Which all boils down to right now I’m getting married, but although we are racking our brains trying to think of ways to be together, the card that says we have to wait nine months for that is still on the table.  So we could get married and then say goodbye.

Is this better than a year ago, when I thought I was looking at loneliness forever? Yes.  It is.  It is only temporary, no matter what, even if we do have to wait.  But is it the 180 I expected?  Not quite.  I feel a bit cheated.  I find a guy, and he’s amazing, and he’s got a sexy accent, and instead of a honeymoon, I may have to get on a plane alone.  Uncool, universe.  If you give me an awesome guy, I want the chance to be with him, plsthx.

I guess there’s another way to look at it though.  I know now I’m living a comedy, not a tragedy.  But in any comedy, there has to be complications.  It’s the law of good stories.  Protagonist must face obstacles to get what he/ she wants.  So in this crazy movie life, I am perhaps just in the second act, when things get rough.  This is my Empire Strikes Back moment.  Han Solo’s frozen in carbonite, but Princess Leia goes to rescue him.  That’s not a rom com, but you get the idea.  Anyway, it would be even cooler if this story were an epic.

In case you were wondering, though, I will say that the second act is not a fun place to be.  Mo’ money, mo’ problems.


This is the beginning of a post I started and found in my drafts folder:

Everyone who has ever used a computer (or at least a PC) has gotten that message that x software has an upgrade available.  I hate that message, and postpone upgrading as long as possible.  I wonder what the upgrade is going to offer me when I already have a perfectly functional piece of software.  I think it’s part of me being a Taurean and not liking change.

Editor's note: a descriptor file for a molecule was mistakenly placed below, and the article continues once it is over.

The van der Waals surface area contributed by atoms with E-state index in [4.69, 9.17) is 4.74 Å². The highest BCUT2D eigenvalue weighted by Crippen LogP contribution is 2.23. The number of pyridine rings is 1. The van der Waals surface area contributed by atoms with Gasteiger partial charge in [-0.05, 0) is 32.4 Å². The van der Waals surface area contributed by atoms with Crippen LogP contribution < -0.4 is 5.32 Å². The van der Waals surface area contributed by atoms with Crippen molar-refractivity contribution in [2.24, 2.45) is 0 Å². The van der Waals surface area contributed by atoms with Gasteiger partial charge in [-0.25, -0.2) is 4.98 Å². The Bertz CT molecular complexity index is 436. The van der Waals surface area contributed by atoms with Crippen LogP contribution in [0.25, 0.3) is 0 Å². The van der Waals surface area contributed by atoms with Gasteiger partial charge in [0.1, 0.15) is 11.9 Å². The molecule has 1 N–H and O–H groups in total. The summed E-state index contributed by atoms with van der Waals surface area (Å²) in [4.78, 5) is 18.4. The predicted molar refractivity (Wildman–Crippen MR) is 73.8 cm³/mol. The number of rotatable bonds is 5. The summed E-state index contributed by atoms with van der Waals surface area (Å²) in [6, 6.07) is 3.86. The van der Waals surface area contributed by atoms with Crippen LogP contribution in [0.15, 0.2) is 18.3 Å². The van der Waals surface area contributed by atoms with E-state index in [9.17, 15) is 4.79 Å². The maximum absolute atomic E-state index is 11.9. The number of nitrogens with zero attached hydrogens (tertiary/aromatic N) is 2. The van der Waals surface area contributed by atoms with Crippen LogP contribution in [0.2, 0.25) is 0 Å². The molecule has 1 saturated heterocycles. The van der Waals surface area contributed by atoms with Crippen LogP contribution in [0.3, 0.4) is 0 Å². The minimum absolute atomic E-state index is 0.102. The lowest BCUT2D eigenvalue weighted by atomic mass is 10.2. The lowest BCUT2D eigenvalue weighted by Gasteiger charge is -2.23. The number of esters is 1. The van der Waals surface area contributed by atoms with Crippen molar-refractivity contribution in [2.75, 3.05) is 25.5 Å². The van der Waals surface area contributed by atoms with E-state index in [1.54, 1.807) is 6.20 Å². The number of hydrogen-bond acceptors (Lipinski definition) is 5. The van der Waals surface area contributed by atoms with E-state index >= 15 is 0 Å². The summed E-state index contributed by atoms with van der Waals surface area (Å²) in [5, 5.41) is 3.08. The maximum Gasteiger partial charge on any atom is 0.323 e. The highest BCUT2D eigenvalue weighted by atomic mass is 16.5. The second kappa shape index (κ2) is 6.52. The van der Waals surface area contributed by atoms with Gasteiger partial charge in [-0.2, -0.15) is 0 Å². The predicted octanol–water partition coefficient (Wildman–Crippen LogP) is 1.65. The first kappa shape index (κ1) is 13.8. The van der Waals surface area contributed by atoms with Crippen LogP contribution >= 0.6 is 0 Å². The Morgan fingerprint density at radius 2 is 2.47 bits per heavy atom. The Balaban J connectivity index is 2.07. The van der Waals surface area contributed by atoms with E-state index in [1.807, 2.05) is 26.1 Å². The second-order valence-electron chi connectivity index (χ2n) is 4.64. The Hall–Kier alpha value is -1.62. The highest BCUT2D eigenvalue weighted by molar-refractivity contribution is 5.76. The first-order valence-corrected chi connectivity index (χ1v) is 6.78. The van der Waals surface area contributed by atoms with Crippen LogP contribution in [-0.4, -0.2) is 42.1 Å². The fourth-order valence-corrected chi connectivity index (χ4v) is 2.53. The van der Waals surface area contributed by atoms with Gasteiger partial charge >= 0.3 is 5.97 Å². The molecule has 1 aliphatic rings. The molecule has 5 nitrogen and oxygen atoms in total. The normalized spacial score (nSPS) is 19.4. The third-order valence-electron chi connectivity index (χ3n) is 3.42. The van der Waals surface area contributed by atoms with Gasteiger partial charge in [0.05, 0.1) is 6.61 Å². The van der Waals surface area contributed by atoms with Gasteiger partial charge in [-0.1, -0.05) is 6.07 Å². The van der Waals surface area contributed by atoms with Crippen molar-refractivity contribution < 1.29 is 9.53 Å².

I approached relationships in the same way. When I got into a new one recently, I didn’t expect it to be that much different from the old one.  I mean, new face and hopefully good times, but same general pattern.  I was not aware that I was in for a serious upgrade.

The rest of the post was supposed to be about how much more awesome my new relationship was compared to my old one.  In brief: very much more.  My last relationship was full of drudgery and depression, and though I clung on with all my strength, there was very little to cling on to, and he just disengaged.  Needless to say, things are very different when you’re both in love.  Nobody disengages, and you’re a lot happier to be with each other.

I rather like the idea of this post–it is an interesting reflection on how far I’ve come and how much happier I am, and rather hopeful, I think, that things can get better.  I admit I didn’t think they would.  I thought what I experienced was simply how you get treated–not true!

But as I went back to add, I realized all the details I thought I would bring up, comparisons which were so fresh and specific in October, have faded away in February.  I also found another post where I was planning to write to my ex via the blogosphere and tell him all the angry stuff I never did because we tried to be friends for awhile after (and failed).  But again, I find myself stumped as to what I would say.  I’m simply not angry enough to write that letter anymore.

My last (and only other) relationship haunted me like a shadow for years.  It ended surprisingly and badly, and killed my confidence in a lot of ways.  I would constantly draw from it and think about it.  What went wrong?  What was wrong with me?  How could I stop that from happening again?  Why couldn’t he love me?  Why was the next girl he met ‘the one’?  I exorcised my feelings for the guy in a healthy amount of time, but there was so much unresolved, so little closure that I still felt it at the dawn of my new relationship.

Now, though, that time seems very far away indeed, a distant and irrelevant past.  I can’t recall why it made me upset.  If I think about it really hard, I can sort of remember some details.  But they don’t seem important anymore.  I’m happy.  I’m getting married.  Ten years ago no longer matters–I was a kid then anyway.

Surprisingly, I find myself in a place where all that heartache doesn’t matter anymore.  My ex pops up every so often under the ‘people you may know’ banner on Facebook.  I think to myself ‘Why yes, I do know him.’  I even find myself half curious about what he’s up to.  But in the end it doesn’t matter.  In one of my other favorite books, A Tree Grows in Brooklyn, Johnny Nolan breaks up with a girl by saying “You go your way, and I’ll go mine.”  That’s what we’ve done.  He’s somewhere, doing…something chemistry related.  I’m leading a good life.  We’re not part of each other anymore.